3. The script prompts for several required settings and offers recommended default values in brackets.

    • To accept a default value, press Enter.
    • To provide a custom value, enter the required value.

      Server host name [server.idm.example.com]:
      Please confirm the domain name [idm.example.com]:
      Please provide a realm name [IDM.EXAMPLE.COM]:
      Warning

      Plan these names carefully. You will not be able to change them after the installation is complete.

  4. Enter the passwords for the Directory Server superuser (cn=Directory Manager) and for the Identity Management (IdM) administration system user account (admin).

    Directory Manager password:
    IPA admin password:
  5. The script prompts for per-server DNS forwarders.

    Do you want to configure DNS forwarders? [yes]:
    • To configure per-server DNS forwarders, enter yes, and then follow the instructions on the command line. The installation process will add the forwarder IP addresses to the IdM LDAP.

      • For the forwarding policy default settings, see the --forward-policy description in the ipa-dns-install(1) man page.
    • If you do not want to use DNS forwarding, enter no.

      With no DNS forwarders, hosts in your IdM domain will not be able to resolve names from other, internal, DNS domains in your infrastructure. The hosts will only be left with public DNS servers to resolve their DNS queries.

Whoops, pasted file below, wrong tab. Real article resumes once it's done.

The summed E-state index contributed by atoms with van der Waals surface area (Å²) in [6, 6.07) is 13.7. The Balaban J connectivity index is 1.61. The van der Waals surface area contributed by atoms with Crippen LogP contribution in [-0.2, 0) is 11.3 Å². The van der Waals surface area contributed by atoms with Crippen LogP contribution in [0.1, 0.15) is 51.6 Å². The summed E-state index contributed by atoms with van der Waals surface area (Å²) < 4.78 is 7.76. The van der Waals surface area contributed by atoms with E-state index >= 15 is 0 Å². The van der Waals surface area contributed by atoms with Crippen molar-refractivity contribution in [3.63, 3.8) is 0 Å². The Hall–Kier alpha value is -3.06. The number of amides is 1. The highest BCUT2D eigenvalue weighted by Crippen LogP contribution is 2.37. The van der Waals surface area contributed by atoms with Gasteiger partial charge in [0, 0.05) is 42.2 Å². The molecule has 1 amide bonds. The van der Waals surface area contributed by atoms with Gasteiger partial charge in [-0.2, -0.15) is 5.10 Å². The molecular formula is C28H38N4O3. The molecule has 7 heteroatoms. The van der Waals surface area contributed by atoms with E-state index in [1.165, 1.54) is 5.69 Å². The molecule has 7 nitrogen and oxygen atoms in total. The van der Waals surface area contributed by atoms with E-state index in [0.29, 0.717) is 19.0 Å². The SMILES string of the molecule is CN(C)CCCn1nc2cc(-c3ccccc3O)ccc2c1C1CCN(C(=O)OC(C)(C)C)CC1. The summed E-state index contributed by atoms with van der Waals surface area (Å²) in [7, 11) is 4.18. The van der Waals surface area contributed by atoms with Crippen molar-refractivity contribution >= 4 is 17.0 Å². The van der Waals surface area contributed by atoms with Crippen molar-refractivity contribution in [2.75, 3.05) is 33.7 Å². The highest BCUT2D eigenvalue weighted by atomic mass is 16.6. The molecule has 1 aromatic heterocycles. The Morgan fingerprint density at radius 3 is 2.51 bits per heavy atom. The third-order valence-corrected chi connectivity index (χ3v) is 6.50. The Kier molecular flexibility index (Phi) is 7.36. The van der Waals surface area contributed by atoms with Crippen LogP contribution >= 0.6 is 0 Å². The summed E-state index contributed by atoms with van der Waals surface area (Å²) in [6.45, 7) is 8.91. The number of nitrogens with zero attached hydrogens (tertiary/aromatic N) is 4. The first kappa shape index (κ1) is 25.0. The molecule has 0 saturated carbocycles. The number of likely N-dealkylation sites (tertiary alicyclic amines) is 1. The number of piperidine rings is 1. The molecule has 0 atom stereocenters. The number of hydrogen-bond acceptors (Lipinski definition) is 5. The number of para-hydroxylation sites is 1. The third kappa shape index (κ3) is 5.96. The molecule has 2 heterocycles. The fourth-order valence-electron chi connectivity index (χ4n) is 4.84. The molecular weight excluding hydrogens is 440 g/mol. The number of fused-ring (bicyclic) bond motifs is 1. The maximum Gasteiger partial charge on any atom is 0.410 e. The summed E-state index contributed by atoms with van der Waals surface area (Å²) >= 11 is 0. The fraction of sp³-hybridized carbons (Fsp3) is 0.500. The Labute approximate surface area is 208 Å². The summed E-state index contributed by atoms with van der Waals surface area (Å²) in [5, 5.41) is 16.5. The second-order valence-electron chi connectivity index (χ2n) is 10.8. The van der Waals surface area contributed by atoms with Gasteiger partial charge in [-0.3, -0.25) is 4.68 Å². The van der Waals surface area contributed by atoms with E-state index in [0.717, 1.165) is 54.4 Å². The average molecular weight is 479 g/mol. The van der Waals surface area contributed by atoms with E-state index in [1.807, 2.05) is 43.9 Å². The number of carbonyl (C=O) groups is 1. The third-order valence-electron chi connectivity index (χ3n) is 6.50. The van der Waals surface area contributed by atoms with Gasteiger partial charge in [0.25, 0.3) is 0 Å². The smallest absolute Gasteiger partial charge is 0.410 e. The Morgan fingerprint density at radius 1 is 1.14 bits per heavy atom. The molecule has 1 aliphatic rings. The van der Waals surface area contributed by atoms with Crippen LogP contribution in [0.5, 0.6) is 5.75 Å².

6. The script prompts to check if any DNS reverse (PTR) records for the IP addresses associated with the server need to be configured.

    Do you want to search for missing reverse zones? [yes]:

    If you run the search and missing reverse zones are discovered, the script asks you whether to create the reverse zones along with the PTR records.

    Do you want to create reverse zone for IP 192.0.2.1 [yes]:
    Please specify the reverse zone name [2.0.192.in-addr.arpa.]:
    Using reverse zone(s) 2.0.192.in-addr.arpa.
    Note

    Using IdM to manage reverse zones is optional. You can use an external DNS service for this purpose instead.

  7. Enter yes to confirm the server configuration.

    Continue to configure the system with these values? [no]: yes
  8. The installation script now configures the server. Wait for the operation to complete.
  9. After the installation script completes, update your DNS records in the following way: